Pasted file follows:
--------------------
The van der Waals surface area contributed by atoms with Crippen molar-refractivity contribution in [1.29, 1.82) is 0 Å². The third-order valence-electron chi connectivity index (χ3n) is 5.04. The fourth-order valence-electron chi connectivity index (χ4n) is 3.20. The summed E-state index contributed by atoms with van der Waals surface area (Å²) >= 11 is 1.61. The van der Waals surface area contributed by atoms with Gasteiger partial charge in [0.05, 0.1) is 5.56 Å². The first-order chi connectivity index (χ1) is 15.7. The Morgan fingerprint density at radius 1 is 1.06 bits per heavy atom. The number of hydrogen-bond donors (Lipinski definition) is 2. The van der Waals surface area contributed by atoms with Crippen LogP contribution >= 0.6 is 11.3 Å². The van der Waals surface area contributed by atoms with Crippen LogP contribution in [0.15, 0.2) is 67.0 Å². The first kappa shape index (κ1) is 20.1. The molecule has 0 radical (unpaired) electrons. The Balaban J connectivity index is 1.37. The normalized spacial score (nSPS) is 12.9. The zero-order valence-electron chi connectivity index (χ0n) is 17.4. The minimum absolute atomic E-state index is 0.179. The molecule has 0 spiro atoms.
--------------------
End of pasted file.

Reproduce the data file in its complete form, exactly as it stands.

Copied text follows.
The van der Waals surface area contributed by atoms with Crippen molar-refractivity contribution in [1.29, 1.82) is 0 Å². The third-order valence-electron chi connectivity index (χ3n) is 5.04. The fourth-order valence-electron chi connectivity index (χ4n) is 3.20. The summed E-state index contributed by atoms with van der Waals surface area (Å²) >= 11 is 1.61. The van der Waals surface area contributed by atoms with Gasteiger partial charge in [0.05, 0.1) is 5.56 Å². The first-order chi connectivity index (χ1) is 15.7. The Morgan fingerprint density at radius 1 is 1.06 bits per heavy atom. The number of hydrogen-bond donors (Lipinski definition) is 2. The van der Waals surface area contributed by atoms with Crippen LogP contribution >= 0.6 is 11.3 Å². The van der Waals surface area contributed by atoms with Crippen LogP contribution in [0.15, 0.2) is 67.0 Å². The first kappa shape index (κ1) is 20.1. The molecule has 0 radical (unpaired) electrons. The Balaban J connectivity index is 1.37. The normalized spacial score (nSPS) is 12.9. The zero-order valence-electron chi connectivity index (χ0n) is 17.4. The minimum absolute atomic E-state index is 0.179. The molecule has 0 spiro atoms.